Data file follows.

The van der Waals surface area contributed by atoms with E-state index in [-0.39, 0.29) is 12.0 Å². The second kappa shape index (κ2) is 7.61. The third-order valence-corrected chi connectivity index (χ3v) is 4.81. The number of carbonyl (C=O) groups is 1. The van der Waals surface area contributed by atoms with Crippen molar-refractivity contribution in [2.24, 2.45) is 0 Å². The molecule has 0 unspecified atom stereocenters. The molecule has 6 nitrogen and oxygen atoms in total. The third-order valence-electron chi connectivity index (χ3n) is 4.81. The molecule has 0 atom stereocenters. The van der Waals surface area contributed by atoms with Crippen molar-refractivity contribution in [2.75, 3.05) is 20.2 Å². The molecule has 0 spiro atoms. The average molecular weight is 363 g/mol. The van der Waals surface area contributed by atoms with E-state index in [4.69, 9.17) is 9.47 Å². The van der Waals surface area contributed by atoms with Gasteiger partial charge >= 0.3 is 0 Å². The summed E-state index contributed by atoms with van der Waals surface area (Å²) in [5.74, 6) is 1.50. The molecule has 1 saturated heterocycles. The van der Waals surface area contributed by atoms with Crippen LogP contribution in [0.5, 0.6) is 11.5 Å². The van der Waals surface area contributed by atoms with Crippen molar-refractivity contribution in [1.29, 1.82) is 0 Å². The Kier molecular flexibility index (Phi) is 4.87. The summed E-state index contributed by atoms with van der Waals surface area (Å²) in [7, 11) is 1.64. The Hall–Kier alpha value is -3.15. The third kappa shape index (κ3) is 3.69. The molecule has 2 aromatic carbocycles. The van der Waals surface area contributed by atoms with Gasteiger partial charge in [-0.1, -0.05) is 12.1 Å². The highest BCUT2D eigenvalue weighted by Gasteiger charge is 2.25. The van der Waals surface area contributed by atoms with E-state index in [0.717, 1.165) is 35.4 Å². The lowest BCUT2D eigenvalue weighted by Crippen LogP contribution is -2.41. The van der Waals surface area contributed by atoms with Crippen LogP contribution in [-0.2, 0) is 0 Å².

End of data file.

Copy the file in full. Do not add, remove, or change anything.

The van der Waals surface area contributed by atoms with E-state index in [-0.39, 0.29) is 12.0 Å². The second kappa shape index (κ2) is 7.61. The third-order valence-corrected chi connectivity index (χ3v) is 4.81. The number of carbonyl (C=O) groups is 1. The van der Waals surface area contributed by atoms with Crippen molar-refractivity contribution in [2.24, 2.45) is 0 Å². The molecule has 0 unspecified atom stereocenters. The molecule has 6 nitrogen and oxygen atoms in total. The third-order valence-electron chi connectivity index (χ3n) is 4.81. The molecule has 0 atom stereocenters. The van der Waals surface area contributed by atoms with Crippen molar-refractivity contribution in [2.75, 3.05) is 20.2 Å². The molecule has 0 spiro atoms. The average molecular weight is 363 g/mol. The van der Waals surface area contributed by atoms with E-state index in [4.69, 9.17) is 9.47 Å². The van der Waals surface area contributed by atoms with Gasteiger partial charge >= 0.3 is 0 Å². The summed E-state index contributed by atoms with van der Waals surface area (Å²) in [5.74, 6) is 1.50. The molecule has 1 saturated heterocycles. The van der Waals surface area contributed by atoms with Crippen LogP contribution in [0.5, 0.6) is 11.5 Å². The van der Waals surface area contributed by atoms with Crippen molar-refractivity contribution in [1.29, 1.82) is 0 Å². The Kier molecular flexibility index (Phi) is 4.87. The summed E-state index contributed by atoms with van der Waals surface area (Å²) in [7, 11) is 1.64. The Hall–Kier alpha value is -3.15. The third kappa shape index (κ3) is 3.69. The molecule has 2 aromatic carbocycles. The van der Waals surface area contributed by atoms with Gasteiger partial charge in [-0.1, -0.05) is 12.1 Å². The highest BCUT2D eigenvalue weighted by Gasteiger charge is 2.25. The van der Waals surface area contributed by atoms with E-state index in [0.717, 1.165) is 35.4 Å². The lowest BCUT2D eigenvalue weighted by Crippen LogP contribution is -2.41. The van der Waals surface area contributed by atoms with Crippen LogP contribution in [-0.2, 0) is 0 Å².